Never doubt that a small group of thoughtful, committed citizens can change the world; indeed, it’s the only thing that ever has. (Margaret Mead 1901-1978)

Who am I? 

Episcopal High School ’18 (Alexandria, VA)

Quarter-Japanese Korean raised in Tokyo and Seoul

Intern at The Asia Institute

DC coordinator at Global Youth Institute

Co-organizer of AND Project (Japanese-Korean interactive social networks program)

Haegum player (Korean traditional musical instrument)

Minhwa artist (Korean traditional folk art)

English/Japanese tourguide at Gyeongbok Palace in Korea

Hi, this is me playing Haegum (Korean traditional music instrument) I love East Asian traditional music and art!


What is The Asia Institute and Global Youth Institute?

The Asia Institute is a pan-Asia research institution organized by Prof. Emanuel Pastreich from Kyunghee University. As a global think tank, TAI aims to address global issues with a focus on Asia. We are committed to provide a balanced perspective that takes into account the concerns of the entire region. Through discussion on current trends in technology, education, the economy, and international relations, we try to address the problems Asia is facing as a potential intellectual and technological center of the world. I have worked at TAI as an intern, hosting seminars, conducting interviews, and researching on East Asia traditions and education.

Recently, interns of The Asia Institute created an independent youth research group called Global Youth Institute. We try to continue our previous work at The Asia Institute by hosting interviews with professionals in education, technology, and international relations, hosting monthly seminars, and research projects on various issues. We have no doubt that a small group of thoughtful, committed young thinkers can definitely enact a change in the world.

One of our main events is the monthly East Asia Youth Leadership Forum for middle-high school students! With a monthly theme ranging from education to technology, around 20 students from Korea, Japan, and China come together in Seoul for a 2-3 day seminar in which they engage in an in-depth discussion about the response to world issues.We believe that students are able to reach the true means of cultural exchange through direct interaction. We’re now hosting the 6th forum in June! Keep up with our updates for the theme, location, and date!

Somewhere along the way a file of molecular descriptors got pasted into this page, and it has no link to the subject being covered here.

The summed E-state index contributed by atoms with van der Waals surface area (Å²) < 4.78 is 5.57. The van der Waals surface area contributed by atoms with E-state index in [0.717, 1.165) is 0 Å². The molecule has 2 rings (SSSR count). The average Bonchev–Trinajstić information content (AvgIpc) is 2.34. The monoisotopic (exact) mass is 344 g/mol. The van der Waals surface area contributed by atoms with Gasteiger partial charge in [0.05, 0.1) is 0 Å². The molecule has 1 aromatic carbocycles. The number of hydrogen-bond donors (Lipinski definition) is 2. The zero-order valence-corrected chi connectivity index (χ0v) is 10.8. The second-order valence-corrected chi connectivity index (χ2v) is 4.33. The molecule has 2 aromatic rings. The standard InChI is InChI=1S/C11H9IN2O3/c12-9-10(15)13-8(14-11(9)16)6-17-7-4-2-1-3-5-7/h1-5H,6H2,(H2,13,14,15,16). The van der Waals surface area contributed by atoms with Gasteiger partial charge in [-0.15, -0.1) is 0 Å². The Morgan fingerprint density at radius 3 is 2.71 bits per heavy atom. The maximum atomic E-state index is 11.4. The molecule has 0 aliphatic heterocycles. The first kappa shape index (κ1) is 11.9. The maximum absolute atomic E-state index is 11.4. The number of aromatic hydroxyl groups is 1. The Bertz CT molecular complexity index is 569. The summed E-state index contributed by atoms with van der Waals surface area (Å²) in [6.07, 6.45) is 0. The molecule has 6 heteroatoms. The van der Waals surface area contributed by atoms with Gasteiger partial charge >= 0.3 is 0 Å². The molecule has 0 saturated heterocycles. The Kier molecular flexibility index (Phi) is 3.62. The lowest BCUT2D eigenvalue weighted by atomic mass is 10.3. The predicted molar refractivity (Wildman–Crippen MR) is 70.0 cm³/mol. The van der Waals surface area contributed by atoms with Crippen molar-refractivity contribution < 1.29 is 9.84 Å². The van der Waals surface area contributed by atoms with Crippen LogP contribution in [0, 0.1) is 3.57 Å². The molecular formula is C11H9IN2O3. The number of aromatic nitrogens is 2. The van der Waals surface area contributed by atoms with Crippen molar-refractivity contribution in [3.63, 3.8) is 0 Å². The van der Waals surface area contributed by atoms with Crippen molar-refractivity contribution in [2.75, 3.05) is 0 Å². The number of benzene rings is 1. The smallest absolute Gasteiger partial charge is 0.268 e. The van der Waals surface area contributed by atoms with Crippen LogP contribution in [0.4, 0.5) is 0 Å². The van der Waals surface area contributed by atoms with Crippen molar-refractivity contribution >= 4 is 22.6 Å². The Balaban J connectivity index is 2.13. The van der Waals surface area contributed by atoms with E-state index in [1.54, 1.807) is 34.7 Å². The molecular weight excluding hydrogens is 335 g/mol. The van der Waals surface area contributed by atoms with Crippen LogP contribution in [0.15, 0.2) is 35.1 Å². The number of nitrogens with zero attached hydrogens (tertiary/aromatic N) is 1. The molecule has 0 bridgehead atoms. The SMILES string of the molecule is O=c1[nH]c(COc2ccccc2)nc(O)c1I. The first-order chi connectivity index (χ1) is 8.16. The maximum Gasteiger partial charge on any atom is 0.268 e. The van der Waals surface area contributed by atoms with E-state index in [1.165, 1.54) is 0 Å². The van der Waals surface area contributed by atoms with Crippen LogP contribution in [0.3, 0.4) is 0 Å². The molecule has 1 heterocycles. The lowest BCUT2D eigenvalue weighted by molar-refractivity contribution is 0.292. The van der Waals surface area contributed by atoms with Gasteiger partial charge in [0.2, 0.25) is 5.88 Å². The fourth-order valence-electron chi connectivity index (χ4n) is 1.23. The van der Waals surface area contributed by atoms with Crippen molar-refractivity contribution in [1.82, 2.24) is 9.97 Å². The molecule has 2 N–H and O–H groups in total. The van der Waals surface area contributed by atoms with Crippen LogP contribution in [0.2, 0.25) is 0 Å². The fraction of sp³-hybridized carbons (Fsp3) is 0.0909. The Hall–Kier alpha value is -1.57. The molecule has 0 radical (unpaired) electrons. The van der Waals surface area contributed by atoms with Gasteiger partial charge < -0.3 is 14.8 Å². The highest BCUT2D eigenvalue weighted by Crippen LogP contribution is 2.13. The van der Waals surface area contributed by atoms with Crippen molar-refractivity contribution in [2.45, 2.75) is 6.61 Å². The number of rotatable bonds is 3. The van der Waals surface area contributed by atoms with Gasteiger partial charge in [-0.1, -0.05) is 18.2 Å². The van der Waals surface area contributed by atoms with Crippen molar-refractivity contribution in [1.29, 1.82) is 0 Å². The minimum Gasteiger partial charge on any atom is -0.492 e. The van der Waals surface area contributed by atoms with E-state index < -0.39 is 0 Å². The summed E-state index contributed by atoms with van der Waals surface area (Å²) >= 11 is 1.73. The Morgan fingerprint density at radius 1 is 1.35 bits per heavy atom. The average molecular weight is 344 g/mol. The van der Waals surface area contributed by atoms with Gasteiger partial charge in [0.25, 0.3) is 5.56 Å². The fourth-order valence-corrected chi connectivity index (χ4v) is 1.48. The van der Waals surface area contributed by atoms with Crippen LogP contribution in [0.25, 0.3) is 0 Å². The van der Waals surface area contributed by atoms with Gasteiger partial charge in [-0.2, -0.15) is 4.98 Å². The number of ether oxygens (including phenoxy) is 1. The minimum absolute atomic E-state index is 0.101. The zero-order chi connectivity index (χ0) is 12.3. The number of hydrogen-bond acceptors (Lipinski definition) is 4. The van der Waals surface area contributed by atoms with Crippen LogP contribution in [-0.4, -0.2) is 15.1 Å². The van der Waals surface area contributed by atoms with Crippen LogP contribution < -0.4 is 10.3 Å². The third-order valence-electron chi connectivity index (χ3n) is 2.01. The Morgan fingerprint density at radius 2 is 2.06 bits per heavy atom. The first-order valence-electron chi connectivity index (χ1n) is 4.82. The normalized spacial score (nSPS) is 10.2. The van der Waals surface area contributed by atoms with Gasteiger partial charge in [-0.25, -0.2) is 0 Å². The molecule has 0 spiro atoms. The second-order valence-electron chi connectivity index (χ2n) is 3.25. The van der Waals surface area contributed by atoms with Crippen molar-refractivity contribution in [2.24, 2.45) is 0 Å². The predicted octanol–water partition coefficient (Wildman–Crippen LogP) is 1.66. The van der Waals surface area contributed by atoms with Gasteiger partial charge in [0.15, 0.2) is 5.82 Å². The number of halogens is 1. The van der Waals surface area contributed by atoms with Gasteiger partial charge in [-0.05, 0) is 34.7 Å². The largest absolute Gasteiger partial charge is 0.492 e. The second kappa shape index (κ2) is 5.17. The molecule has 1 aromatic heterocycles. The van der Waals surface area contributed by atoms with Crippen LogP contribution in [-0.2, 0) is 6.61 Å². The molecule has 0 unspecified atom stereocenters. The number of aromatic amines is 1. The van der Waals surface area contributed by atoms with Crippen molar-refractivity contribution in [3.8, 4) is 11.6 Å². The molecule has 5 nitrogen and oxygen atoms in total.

The 1st East Asia Youth Leadership Forum (December, 2014)

What is AND Project? 

Growing up in Korea where people are often surrounded by anti-Japanese sentiment due to territorial disputes and political conflicts, I’ve found out that prejudices and distorted images of Japan are prevalent, often leading to ruling out the cultures without trying to learn who they really are. I often wondered, “What should be done to avoid bias between the two countries?” My answer to the question was to encourage people to be true friends with each other, regardless of where they come from.

A year ago, I co-organized AND Project on Facebook, a social media movement that aims to bridge people from Korea and Japan. With five Japanese and Korean students eager to create connections between people from the two close yet distant countries, we posted pictures of our friends holding a picket that says “I am Korean, and I love Japanese people” and “I am Japanese, and I love Korean people”. Our posts included positive messages from our friends to people and groups from different backgrounds including individuals not only from the two countries but also from outside of Asia and international organizations such as Trilateral Cooperative Secretariat. After a few months of spreading our pictures on Facebook, messages from a variety of people and places soon became viral on Facebook, attracting attentions from people who later shared their own stories of overcoming misunderstanding conflicts and being true friends with each other.

Sharing heart-warming messages with people from places I haven’t been familiar with enabled me to keep myself open. I was able to be friends with whom I may have held prejudices just by their nationality and misconceived notions. Now I came to realize how important it is to be ‘true friends’ with others and be open-minded. This person-to-person interaction would not only allow us to connect each other, but also would be the first step to resolve conflicts that have become obstacles between nations for centuries.

Are you interested in bridging cultures? Why don’t you join us?

“I’m Korean, and I love Japanese people” “I’m Japanese, and I love Korean people”


Leave a Reply

Fill in your details below or click an icon to log in:

WordPress.com Logo

You are commenting using your WordPress.com account. Log Out / Change )

Twitter picture

You are commenting using your Twitter account. Log Out / Change )

Facebook photo

You are commenting using your Facebook account. Log Out / Change )

Google+ photo

You are commenting using your Google+ account. Log Out / Change )

Connecting to %s